What is truly frightening about animal cruelty is how we misrepresent it. When discussing dog-fighting with others I always have to remind them that the issue is not the value of a man vs. the value of a dog (which is how it is always framed by society). The issue is the attitude of people who think that all other life simply exists for their entertainment. That attitude results in statements of “it’s just a negro”, “it’s just a woman”, or “it’s just a dog”. One of the things that reflects our lack of change over the centuries is that this attitude still exists; we’ve simple redirected it over time to more “acceptable” (in the eyes of society) objects. That it is an on-going, ever-present issue speaks to our distorted nature, I think.

    Just my thoughts. Thank you for a wonderful reflection, Father!

  4. Father Stephen,

    I thought you might enjoy this.

    My Old Dog Dreams

    How long has it been
    since Canis Lupus
    loped out of the dense boreal forest
    or the wind – seared plain?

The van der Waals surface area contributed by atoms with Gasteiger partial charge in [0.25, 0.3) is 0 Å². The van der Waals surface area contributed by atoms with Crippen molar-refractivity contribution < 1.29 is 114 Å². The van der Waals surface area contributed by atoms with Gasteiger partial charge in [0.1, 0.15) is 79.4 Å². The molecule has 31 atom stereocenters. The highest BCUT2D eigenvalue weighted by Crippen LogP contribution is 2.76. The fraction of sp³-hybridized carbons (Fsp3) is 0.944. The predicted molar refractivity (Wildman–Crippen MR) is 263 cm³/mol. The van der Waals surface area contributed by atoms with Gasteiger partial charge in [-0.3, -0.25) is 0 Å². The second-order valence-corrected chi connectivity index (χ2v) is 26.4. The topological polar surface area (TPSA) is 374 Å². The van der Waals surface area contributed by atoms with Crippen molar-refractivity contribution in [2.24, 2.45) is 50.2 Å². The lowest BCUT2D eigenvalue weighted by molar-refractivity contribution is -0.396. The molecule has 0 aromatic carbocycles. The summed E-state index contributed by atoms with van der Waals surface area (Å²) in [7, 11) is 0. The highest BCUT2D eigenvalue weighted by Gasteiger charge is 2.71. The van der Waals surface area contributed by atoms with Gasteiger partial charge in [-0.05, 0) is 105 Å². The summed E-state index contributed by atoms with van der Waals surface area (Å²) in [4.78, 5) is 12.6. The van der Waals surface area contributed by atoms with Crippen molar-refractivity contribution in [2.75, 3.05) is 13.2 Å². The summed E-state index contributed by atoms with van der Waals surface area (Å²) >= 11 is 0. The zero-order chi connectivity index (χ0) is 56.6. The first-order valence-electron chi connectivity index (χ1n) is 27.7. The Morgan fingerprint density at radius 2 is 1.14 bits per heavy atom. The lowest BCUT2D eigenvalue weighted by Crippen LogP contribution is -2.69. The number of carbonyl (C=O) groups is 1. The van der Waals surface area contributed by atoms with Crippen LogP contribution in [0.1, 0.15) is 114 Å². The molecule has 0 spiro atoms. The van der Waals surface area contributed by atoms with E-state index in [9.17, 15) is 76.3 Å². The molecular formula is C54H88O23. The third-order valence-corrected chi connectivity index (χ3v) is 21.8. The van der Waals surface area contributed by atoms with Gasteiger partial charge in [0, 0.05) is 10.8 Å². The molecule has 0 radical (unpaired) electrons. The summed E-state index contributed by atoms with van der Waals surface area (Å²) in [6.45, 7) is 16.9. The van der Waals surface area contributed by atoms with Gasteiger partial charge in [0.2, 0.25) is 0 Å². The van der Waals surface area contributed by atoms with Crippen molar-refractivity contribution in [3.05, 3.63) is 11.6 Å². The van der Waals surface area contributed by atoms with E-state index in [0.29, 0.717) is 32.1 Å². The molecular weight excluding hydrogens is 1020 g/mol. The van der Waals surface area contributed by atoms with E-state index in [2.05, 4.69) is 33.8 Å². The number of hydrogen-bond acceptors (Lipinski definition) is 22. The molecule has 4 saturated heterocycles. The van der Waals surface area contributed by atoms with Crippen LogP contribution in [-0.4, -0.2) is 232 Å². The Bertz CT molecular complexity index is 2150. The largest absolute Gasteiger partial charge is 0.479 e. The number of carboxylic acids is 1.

How long did she spend watching and assessing?
    How long waiting?
    And then a decision–
    or was it an impulse
    born when golden eyes
    met brown or blue?

    A slow step forward,
    then several back,
    then forward again;
    perhaps an anxious whimper.
    While the human,
    smelling interestingly of the skins
    of dead things,
    did much the same,
    holding out a scrap of food
    that for once nobody wanted.

    So the partnership began
    as our isolation ended.
    That first gaze,
    when species looked at species
    as something more than food,
    bridged, for each, a chasm.
    Delight trumped terror.

    Today we still find their otherness
    an antidote to mind and
    stress and care.

    Yet as I watch
    my old dog dream,
    I wonder if she dreams
    of chasing cats or birds
    on younger legs,
    or if her dreams
    come from a youth
    she never knew.
    Perhaps she pads back
    down the ages
    to a time her steps